BMW Motorrad's entry into India is turning out to be a saga. The initial hype surrounded the significant drops in prices as BMW transitioned from the monopolistic pricing of its Indian importer to the more rational - but still expensive - prices for the ex-Munich models that are on sale today. But the real masala dish on simmer are the Indian-made 310cc models. BMW and TVS are working this project together with BMW running development an quality control while TVS manufactures BMW and TVS versions of the motorcycle in India for exports and for domestic consumption. And that is where the trouble is brewing for the Indian enthusiasts waiting for these bikes.
The carbon-clad TVS Akula from the 2016 Auto Expo was the star of the show
The good news is that we have confirmation - as we reported earlier - that the first TVS from this project, the Akula 310 or the Apache RTR 300 RR S as its rumoured to be called, is ready. The launch is likely next month, once the chaos and buzz of the festive season dies down a little. We did get a glimpse in fair detail of the motorcycle in a spy shot. But having waited since the 2016 Auto Expo, we are happy to report that the Akula is almost here now.
BMW has categorically ruled out the launch of the G 310 R in India for this calendar year. Head of BMW Motorrad sales region Asia, China, Pacific and South Africa, Dimitris Raptis told OVERDRIVE that the launch should happen as early possible in 2018 but given how many systems are in play, "it would be safe to say that definitely the bike will be launched in the second half of 2018." When asked which bike he meant, Raptis said, "Both!" implying the G 310 R as well as the G 310 GS.
The GS debuted at the Intermot Show in Cologne, Germany last year and OVERDRIVE was live form the event. It uses the same platform and engine as the R but it uses longer travel suspension to create a more versatile, more off-road friendly package. Indeed, the initial reports from international media rides have uniformly been positive. The new gearbox, in fact, was singularly praised as being excellent, while the R's gearbox was reportedly more troublesome.
Raptis also underlined that BMW Motorrad India intends for these two models to offer the premium experience that the company aims for. And that also points to a price strategy which is unlikely to toe the line that KTM india , for instance, has drawn for motorcycles of roughly this displacement class.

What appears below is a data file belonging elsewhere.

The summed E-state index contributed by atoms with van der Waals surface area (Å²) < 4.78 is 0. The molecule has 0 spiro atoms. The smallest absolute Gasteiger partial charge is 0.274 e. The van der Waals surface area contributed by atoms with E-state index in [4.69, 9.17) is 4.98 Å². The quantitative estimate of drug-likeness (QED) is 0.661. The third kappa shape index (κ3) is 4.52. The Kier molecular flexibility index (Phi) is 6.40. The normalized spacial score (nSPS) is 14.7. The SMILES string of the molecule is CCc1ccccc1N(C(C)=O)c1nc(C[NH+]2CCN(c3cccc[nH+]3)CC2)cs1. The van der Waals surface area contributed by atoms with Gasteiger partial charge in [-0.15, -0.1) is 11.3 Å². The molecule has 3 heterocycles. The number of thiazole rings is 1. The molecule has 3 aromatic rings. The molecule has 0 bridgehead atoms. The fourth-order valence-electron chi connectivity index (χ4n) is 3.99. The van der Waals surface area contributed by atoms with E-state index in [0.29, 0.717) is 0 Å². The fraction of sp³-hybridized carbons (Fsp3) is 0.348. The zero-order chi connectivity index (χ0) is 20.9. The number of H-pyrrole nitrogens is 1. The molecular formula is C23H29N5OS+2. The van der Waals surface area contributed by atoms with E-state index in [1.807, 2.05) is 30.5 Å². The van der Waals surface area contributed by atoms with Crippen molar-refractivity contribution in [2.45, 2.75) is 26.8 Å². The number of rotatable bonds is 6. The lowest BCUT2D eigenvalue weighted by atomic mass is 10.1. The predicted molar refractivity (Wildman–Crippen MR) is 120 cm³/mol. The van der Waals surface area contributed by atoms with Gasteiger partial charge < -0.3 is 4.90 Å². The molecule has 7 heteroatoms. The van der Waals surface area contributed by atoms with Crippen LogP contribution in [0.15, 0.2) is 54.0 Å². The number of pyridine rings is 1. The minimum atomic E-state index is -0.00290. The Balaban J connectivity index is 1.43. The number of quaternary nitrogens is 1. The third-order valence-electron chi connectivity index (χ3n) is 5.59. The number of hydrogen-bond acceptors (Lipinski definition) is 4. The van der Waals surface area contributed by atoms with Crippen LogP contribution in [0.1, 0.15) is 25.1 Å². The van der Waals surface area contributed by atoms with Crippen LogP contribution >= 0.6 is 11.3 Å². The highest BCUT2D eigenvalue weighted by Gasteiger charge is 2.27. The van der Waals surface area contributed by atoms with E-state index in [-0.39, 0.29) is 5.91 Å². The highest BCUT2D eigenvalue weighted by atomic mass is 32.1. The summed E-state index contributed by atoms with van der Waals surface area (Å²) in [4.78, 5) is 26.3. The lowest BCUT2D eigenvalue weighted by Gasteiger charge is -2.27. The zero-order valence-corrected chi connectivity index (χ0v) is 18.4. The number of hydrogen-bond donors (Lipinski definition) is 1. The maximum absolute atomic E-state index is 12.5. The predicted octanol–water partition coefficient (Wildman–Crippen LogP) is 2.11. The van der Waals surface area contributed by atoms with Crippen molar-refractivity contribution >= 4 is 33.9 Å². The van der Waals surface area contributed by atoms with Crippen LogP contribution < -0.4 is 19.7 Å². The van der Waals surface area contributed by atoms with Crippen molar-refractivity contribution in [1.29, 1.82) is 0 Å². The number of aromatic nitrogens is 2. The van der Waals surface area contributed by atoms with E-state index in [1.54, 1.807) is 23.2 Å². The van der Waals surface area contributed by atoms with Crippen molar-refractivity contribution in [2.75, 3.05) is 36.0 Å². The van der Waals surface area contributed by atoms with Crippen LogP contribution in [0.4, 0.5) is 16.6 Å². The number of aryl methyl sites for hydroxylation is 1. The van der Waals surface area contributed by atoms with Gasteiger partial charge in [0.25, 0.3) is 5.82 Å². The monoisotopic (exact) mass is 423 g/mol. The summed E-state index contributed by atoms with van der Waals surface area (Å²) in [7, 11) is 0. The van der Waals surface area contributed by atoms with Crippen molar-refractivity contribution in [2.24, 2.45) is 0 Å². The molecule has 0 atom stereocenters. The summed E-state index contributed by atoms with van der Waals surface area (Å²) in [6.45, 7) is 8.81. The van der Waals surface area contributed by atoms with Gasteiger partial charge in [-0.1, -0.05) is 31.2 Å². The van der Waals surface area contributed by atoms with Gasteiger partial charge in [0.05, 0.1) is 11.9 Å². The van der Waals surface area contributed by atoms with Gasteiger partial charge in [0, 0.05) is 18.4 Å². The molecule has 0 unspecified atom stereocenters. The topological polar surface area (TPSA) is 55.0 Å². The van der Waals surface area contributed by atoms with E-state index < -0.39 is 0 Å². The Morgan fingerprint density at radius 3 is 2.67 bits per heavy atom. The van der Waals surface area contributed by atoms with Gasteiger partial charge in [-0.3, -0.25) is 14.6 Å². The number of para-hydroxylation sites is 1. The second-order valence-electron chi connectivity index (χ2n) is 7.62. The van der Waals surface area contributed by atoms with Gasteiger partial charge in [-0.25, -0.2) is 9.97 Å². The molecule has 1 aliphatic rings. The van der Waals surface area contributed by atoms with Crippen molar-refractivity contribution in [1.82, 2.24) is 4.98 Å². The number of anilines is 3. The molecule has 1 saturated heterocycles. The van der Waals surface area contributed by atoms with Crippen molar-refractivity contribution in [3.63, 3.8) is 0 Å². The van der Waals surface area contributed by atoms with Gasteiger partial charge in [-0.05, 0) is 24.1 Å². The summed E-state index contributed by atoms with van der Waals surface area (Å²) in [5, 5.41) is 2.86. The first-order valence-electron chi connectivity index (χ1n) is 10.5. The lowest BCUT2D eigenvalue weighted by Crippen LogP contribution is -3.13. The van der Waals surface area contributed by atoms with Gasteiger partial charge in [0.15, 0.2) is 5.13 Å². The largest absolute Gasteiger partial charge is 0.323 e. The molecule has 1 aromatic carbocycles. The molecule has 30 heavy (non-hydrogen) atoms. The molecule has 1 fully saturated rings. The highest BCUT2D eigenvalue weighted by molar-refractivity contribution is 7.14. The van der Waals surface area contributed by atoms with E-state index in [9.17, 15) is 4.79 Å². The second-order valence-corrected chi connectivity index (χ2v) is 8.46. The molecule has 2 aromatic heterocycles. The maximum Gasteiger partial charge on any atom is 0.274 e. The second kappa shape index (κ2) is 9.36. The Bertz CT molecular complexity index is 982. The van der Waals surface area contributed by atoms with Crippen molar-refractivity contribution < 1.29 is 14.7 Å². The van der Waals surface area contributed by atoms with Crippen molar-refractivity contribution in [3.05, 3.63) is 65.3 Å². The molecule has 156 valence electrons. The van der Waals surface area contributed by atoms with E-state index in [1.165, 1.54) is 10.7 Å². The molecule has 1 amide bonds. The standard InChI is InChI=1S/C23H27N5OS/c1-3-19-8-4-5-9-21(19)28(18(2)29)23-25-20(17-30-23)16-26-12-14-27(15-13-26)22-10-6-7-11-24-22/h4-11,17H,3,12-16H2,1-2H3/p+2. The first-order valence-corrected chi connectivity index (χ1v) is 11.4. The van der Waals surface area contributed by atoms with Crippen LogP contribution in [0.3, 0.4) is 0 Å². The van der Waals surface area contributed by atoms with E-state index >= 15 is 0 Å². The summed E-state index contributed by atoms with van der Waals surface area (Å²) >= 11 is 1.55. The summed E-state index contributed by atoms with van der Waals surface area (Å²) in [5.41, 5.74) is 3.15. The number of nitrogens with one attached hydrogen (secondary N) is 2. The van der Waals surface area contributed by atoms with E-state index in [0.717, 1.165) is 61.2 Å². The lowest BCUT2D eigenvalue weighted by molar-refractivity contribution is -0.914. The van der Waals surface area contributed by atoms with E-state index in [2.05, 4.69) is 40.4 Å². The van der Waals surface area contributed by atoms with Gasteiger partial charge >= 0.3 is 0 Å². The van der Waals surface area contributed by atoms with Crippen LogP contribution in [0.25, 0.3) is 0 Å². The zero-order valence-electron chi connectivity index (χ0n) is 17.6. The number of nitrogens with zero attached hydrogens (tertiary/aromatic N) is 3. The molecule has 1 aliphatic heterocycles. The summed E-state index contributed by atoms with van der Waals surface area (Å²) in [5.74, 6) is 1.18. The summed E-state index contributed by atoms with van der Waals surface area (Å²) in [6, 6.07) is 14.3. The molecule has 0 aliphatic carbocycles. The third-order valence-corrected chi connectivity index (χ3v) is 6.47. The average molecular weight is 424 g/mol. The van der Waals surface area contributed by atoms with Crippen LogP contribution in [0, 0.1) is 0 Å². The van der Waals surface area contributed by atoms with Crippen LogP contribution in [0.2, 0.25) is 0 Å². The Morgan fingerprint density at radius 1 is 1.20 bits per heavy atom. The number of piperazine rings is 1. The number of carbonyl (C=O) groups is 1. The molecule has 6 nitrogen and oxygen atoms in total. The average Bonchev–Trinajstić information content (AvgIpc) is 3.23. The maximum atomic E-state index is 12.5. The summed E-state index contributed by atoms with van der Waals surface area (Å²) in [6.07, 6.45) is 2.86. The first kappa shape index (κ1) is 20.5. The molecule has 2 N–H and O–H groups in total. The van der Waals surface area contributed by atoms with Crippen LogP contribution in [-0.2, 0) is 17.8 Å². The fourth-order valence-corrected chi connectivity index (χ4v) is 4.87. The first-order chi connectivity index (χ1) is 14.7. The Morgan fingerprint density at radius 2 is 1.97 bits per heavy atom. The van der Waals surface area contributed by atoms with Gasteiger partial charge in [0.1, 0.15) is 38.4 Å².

The company refused to comment on this so far, no surprise, but BMW Motorrad has been extraordinarily cautious about the Indian market since the TVS arrangement was created. On the one hand, this underlines how vital India seems to be to the BMW Motorrad plans and how much pressure they're putting on themselves to not make any mistakes at all. On the flip side of that coin, is the fact that their Indian-made bikes appear to be available everywhere but in India. Sigh.
The primary reason seems to be a decision that BMW Motorrad has made to offer Indian customers a world-class sales and service experience. We are told that this isn't marketing spiel, it's the real thing and that's what is causing the delays.
Raptis also clarified that the India operation is unique. Never before has the company had to set up systems in a country as large as India while also dealing with motorcycle made there. That and Indian regulatory requirements are part of why there is a delay.
BMW Motorrad is creating the Indian network from scratch and currently only sells a handful of the big-engine models that come from Germany. The smaller Thai models and the smallest Indian-made models are still missing from the range. The concern appears to be that the launch of the R and the GS and the expectation of great demand even if the prices are high might put BMW Motorrad India behind the quality curve in terms of customer satisfaction.
The need to and the seriousness about nailing every part of the BMW experience for Indian customers is an admirable goal. Especially in an environment where Indian customers routinely complain of high service costs when the actual cost versus other markets are very low. However, BMW Motorrad might be rubbing a whole bunch of enthusiasts who have set their sights on the 310s as their next dream wheels. The wait is frustrating. One cannot fault BMW Motorrad India either.
The Indian premium motorcycle market is just about getting going and will be one of the world's most important premium motorcycle markets in the years to come. Unfortunately for the enthusiast, while the motorcycles are fast and flashy, the motorcycle markets itself is neither of those two. It's a long game.
We're as frustrated as you are at how slowly BMW Motorrad India is moving and we wish they'd hurry up. But the BMW-TVS platform has the potential to be transformative to the German company in its global product spread, its sales volumes and much more. It's but natural that they'd want their strategy perfected and timed well.